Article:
The School of Dentistry and the College of Health Sciences professional programs will host separate in-person activities with livestream options available before and during commencement week as well. 

The university should be commended for providing graduates an opportunity to be formally and publicly recognized for their dedication and hard work during their time at Marquette. 

For many students and their loved ones, a commencement ceremony serves as a culminating recognition of their effort and work often over a two to four-year period and being able to share the accomplishment of graduating with others is a significant milestone. Additionally, considering the challenges the COVID-19 pandemic has brought to students’ personal and academic lives this year, receiving recognition for overcoming those challenges is especially important.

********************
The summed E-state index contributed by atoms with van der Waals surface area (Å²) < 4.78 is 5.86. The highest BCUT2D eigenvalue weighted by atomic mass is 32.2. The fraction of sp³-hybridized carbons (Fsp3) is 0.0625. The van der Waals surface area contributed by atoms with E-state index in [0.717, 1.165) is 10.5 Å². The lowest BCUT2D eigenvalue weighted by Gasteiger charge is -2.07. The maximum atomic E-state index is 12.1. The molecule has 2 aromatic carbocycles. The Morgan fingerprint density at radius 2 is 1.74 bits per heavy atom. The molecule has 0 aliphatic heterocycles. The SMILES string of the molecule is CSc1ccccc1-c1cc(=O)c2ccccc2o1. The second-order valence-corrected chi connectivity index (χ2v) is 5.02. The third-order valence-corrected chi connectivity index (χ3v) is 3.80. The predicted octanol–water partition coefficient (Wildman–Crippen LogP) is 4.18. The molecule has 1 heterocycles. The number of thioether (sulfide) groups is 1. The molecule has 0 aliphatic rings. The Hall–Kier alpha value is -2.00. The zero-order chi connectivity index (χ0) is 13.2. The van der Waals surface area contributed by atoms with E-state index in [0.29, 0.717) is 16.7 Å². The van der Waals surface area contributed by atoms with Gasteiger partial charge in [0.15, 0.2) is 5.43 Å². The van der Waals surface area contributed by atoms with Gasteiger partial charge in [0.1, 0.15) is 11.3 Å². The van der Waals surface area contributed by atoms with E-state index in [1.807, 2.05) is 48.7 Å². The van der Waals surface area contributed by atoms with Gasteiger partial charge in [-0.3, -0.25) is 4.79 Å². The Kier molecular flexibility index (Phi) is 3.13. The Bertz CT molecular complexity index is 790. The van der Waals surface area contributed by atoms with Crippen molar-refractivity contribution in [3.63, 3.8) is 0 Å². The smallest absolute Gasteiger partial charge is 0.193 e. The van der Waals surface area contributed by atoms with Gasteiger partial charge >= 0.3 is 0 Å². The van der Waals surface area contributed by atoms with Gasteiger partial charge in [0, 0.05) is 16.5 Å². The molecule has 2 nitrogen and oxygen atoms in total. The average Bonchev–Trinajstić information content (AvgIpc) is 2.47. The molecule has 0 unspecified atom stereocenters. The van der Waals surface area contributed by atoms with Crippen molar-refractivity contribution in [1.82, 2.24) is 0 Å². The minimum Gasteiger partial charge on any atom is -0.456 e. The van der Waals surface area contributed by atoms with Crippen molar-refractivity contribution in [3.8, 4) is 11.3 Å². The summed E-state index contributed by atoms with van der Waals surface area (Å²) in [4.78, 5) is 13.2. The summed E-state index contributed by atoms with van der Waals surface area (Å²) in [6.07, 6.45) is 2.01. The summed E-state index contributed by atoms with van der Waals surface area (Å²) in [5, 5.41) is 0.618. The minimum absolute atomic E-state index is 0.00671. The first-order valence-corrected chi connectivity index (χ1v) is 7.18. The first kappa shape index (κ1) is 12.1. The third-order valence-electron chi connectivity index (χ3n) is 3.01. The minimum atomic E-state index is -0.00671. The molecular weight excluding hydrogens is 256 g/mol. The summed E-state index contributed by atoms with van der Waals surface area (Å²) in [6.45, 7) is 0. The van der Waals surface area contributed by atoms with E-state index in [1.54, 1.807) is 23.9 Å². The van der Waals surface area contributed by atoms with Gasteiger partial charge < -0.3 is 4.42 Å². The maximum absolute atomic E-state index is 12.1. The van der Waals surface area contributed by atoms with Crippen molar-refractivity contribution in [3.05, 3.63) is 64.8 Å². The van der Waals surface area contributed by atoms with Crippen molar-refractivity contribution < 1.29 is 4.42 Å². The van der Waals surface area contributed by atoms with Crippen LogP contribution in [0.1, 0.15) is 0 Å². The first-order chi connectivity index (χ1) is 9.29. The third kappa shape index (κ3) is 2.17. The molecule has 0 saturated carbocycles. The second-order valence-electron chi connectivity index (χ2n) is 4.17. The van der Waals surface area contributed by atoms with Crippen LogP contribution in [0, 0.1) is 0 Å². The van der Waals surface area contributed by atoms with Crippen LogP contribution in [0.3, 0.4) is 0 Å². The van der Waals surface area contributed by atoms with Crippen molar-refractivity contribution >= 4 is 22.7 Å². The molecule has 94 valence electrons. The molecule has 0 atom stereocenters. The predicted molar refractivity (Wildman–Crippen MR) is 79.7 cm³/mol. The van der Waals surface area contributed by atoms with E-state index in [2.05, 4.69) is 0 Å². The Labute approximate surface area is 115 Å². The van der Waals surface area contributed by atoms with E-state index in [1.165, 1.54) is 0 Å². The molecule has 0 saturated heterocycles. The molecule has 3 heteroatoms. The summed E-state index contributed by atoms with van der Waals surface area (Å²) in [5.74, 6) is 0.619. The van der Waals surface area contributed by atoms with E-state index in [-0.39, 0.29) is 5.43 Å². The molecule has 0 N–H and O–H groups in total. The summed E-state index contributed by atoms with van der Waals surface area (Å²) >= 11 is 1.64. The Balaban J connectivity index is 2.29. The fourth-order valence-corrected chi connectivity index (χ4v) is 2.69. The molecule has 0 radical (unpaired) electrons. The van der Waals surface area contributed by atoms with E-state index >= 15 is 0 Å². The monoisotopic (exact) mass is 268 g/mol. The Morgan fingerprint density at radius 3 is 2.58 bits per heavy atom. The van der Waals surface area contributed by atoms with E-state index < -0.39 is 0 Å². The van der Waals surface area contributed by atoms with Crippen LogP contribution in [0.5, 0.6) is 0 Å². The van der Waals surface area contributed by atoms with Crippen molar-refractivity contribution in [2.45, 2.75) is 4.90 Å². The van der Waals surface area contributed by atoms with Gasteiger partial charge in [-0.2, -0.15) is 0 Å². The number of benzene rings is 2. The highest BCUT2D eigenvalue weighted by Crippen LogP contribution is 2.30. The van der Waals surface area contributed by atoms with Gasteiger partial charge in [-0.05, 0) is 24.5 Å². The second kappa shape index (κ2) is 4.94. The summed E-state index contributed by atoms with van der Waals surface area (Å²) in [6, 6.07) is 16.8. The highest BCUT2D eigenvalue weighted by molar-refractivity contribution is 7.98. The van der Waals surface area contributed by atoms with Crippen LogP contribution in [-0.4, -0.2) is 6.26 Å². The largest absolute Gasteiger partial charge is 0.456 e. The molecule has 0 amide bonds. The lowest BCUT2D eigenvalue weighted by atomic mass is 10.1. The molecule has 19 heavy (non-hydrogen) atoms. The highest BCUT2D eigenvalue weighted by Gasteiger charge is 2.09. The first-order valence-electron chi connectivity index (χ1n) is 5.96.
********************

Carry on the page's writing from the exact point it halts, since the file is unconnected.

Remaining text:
Additionally, the university’s decision to allow for and make accommodations for students to invite two guests should also be acknowledged, as this may have required additional planning and funding. This is a great feat for the university, especially considering there was no in-person graduation held for the class of 2020 last year due to the severity of the COVID-19 pandemic. 

Despite these positive efforts, the university must ensure that all graduating students are recognized, even if they don’t decide to attend in-person commencement. 

Students who decide to participate virtually in commencement will not have their names read at the in-person ceremony and although Marquette is allowing for all students to attend the in-person ceremony, not all students may feel comfortable attending in person during the COVID-19 pandemic.

Savannah Charles, a senior in the College of Arts & Sciences, expressed concern about graduating students who choose to virtually participate in commencement not being publicly recognized at the in-person ceremony on her personal social media accounts. Charles said in an email that this information was confirmed by University Special Events.